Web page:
New Hypertension Clinic For Children Opens At Schneider Children’s Medical Center
Hypertension (high BP) is the leading cause for the development of cardiac and vascular complications, symptoms of which can be seen already in childhood. The prevalence of high BP has increased over recent decades due to, inter alia, the growing rate of obesity. Some 3-3.5% of children and adolescents suffer from high BP. Children and especially adolescents with hypertension are in heightened danger of suffering from the disease even as adults. In addition, signs of cardiac and vascular damage can already be seen in childhood.
Diagnosis and treatment of children with high BP differs from that of adults on several levels: firstly, it is more difficult to diagnose high BP in children due to the difficulty of accurate measuring of blood pressure, and also because the values which define hypertension change according to age, gender and height. Secondly, as opposed to adults, children have a higher incidence of secondary hypertension which results from another specific physical disorder requiring special diagnosis and treatment.
The objective of the new service is to raise awareness of the disorder, avoid future complications through early identification, administer optimal care to each child according to his needs within available therapies (medicinal or not, nutrition and changes in lifestyle). The team in the clinic comprises a nurse experienced in measuing blood pressure in children, specialists in pediatric nephrology skilled in the diagnosis and treatment of high BP, and a dietician. Where there is doubt regarding the existence of high BP or its severity, the team can offer the patient, as part of the evaluation, a device to measure blood pressure at home over 24 hours.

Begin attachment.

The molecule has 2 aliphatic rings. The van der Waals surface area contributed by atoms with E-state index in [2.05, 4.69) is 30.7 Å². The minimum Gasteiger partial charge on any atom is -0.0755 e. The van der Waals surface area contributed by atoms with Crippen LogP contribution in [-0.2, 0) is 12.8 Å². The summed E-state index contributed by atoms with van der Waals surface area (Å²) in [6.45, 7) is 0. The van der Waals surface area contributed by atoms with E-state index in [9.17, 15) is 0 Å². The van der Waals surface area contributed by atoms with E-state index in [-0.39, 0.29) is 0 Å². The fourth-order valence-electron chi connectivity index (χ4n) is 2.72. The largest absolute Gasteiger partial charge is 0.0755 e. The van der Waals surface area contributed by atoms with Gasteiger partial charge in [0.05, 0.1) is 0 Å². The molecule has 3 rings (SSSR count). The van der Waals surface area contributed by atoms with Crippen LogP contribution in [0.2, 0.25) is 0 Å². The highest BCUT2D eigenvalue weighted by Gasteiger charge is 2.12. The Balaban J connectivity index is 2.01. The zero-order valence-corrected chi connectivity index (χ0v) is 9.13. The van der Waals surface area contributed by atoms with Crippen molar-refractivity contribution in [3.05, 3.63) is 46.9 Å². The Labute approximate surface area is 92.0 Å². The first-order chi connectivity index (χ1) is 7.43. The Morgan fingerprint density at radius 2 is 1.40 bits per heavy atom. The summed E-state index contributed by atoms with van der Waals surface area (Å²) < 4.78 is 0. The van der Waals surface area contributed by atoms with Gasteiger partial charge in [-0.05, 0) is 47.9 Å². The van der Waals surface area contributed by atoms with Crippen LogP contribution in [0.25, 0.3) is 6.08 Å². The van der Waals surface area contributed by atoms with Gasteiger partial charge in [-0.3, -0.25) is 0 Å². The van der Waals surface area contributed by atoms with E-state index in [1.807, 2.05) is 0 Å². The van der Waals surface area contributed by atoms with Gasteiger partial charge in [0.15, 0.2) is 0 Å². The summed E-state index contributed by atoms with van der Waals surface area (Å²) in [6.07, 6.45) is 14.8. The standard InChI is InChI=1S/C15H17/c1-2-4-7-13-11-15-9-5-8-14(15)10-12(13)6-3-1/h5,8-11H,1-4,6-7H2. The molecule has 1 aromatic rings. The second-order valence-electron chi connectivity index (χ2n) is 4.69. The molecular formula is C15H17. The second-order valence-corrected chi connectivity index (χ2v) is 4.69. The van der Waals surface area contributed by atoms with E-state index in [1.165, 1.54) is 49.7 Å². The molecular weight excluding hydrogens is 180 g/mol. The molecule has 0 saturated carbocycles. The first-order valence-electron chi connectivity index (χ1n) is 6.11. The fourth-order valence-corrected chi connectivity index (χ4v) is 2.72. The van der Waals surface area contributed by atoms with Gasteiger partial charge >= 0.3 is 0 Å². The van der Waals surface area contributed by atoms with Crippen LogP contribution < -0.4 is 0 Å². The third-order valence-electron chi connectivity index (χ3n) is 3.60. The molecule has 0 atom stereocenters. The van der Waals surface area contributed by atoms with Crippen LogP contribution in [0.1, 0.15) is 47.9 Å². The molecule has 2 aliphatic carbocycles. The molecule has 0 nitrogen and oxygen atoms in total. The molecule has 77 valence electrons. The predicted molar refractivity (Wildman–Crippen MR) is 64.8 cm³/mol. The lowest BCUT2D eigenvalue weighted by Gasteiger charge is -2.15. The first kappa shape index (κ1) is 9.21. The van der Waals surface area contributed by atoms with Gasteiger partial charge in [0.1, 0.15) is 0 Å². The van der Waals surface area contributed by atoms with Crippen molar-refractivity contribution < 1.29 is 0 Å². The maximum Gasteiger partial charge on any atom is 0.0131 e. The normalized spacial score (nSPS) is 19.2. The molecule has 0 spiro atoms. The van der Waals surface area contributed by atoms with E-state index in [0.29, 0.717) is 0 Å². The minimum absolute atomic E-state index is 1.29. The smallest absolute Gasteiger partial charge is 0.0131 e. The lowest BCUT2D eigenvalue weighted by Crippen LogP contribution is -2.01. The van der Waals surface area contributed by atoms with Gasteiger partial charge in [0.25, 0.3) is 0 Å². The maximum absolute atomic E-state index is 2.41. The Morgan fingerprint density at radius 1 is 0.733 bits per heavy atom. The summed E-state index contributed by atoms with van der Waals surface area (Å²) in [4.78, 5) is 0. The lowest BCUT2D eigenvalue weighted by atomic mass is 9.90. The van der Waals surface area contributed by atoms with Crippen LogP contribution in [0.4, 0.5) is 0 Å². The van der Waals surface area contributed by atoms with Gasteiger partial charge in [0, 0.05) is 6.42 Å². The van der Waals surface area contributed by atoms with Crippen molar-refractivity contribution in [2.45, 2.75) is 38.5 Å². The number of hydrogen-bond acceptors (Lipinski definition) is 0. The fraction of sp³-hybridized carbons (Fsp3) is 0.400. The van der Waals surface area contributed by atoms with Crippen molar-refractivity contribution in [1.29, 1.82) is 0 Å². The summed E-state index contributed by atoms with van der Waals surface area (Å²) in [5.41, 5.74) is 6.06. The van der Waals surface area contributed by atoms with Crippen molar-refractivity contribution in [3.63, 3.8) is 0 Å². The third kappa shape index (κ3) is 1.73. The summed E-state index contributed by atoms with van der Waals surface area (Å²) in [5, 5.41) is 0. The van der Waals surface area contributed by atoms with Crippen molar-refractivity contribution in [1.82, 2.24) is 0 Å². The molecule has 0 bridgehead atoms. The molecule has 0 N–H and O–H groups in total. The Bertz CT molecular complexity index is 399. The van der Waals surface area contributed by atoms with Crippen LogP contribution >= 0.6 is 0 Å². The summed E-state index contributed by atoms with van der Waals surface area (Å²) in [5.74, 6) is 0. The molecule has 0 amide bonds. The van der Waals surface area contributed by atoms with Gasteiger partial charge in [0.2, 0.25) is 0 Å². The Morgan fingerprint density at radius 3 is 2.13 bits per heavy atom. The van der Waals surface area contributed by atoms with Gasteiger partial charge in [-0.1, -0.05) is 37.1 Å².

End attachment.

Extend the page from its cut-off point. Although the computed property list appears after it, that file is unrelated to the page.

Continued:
Dr. Gilad Hamdani, senior physician in the Institute of Nephrology at Schneider Children’s, said that “it is clear that high BP, a common disorder in adults, exists to a certain degree in childhood. We receive a large number of referrals of children for suspected hypertension. The problem is that awareness is relatively low. For example, in many cases, we see adolescents who previously never had their blood pressure measured until preparation for their mobilization in the military.
This being so, we recognized the need for a Hypertension Clinic for Children in order to achieve two key objectives – advance and integrate the importance of proper blood pressure measurement as part of routine follow-up of children and adolescents on the one hand, and provide a broad response to those found to have hypertension on the other.”